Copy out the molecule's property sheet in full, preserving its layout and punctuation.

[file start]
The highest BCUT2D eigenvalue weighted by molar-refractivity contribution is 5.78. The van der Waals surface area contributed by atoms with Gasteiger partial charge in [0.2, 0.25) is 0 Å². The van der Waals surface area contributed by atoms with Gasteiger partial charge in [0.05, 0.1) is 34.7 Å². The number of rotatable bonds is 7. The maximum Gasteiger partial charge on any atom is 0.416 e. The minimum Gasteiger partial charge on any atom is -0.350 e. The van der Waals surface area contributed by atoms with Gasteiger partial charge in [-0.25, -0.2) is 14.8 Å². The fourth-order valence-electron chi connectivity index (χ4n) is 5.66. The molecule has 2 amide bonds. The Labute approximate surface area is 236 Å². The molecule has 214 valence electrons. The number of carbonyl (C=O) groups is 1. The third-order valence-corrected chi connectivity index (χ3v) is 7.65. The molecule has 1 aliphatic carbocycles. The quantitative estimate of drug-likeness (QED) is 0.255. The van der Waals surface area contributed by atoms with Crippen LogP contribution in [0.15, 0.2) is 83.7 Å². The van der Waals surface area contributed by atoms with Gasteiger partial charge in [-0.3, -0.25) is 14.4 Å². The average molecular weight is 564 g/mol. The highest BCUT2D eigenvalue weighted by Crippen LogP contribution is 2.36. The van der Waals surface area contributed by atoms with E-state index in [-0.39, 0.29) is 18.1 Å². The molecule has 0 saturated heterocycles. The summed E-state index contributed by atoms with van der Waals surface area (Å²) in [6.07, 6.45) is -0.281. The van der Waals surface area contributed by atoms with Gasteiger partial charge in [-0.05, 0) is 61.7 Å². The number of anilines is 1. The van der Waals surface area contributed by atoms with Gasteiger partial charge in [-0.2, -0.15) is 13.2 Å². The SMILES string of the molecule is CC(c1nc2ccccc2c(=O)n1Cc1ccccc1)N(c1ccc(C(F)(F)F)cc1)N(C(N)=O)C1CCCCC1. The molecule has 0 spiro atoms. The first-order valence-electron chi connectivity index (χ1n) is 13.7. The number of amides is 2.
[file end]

The highest BCUT2D eigenvalue weighted by molar-refractivity contribution is 5.78. The van der Waals surface area contributed by atoms with Gasteiger partial charge in [0.2, 0.25) is 0 Å². The van der Waals surface area contributed by atoms with Gasteiger partial charge in [0.05, 0.1) is 34.7 Å². The number of rotatable bonds is 7. The maximum Gasteiger partial charge on any atom is 0.416 e. The minimum Gasteiger partial charge on any atom is -0.350 e. The van der Waals surface area contributed by atoms with Gasteiger partial charge in [-0.25, -0.2) is 14.8 Å². The fourth-order valence-electron chi connectivity index (χ4n) is 5.66. The molecule has 2 amide bonds. The Labute approximate surface area is 236 Å². The molecule has 214 valence electrons. The number of carbonyl (C=O) groups is 1. The third-order valence-corrected chi connectivity index (χ3v) is 7.65. The molecule has 1 aliphatic carbocycles. The quantitative estimate of drug-likeness (QED) is 0.255. The van der Waals surface area contributed by atoms with Crippen LogP contribution in [0.15, 0.2) is 83.7 Å². The van der Waals surface area contributed by atoms with Gasteiger partial charge in [-0.3, -0.25) is 14.4 Å². The average molecular weight is 564 g/mol. The highest BCUT2D eigenvalue weighted by Crippen LogP contribution is 2.36. The van der Waals surface area contributed by atoms with E-state index in [-0.39, 0.29) is 18.1 Å². The molecule has 0 saturated heterocycles. The summed E-state index contributed by atoms with van der Waals surface area (Å²) in [6.07, 6.45) is -0.281. The van der Waals surface area contributed by atoms with Gasteiger partial charge in [-0.05, 0) is 61.7 Å². The number of anilines is 1. The van der Waals surface area contributed by atoms with Gasteiger partial charge in [-0.2, -0.15) is 13.2 Å². The SMILES string of the molecule is CC(c1nc2ccccc2c(=O)n1Cc1ccccc1)N(c1ccc(C(F)(F)F)cc1)N(C(N)=O)C1CCCCC1. The molecule has 0 spiro atoms. The first-order valence-electron chi connectivity index (χ1n) is 13.7. The number of amides is 2.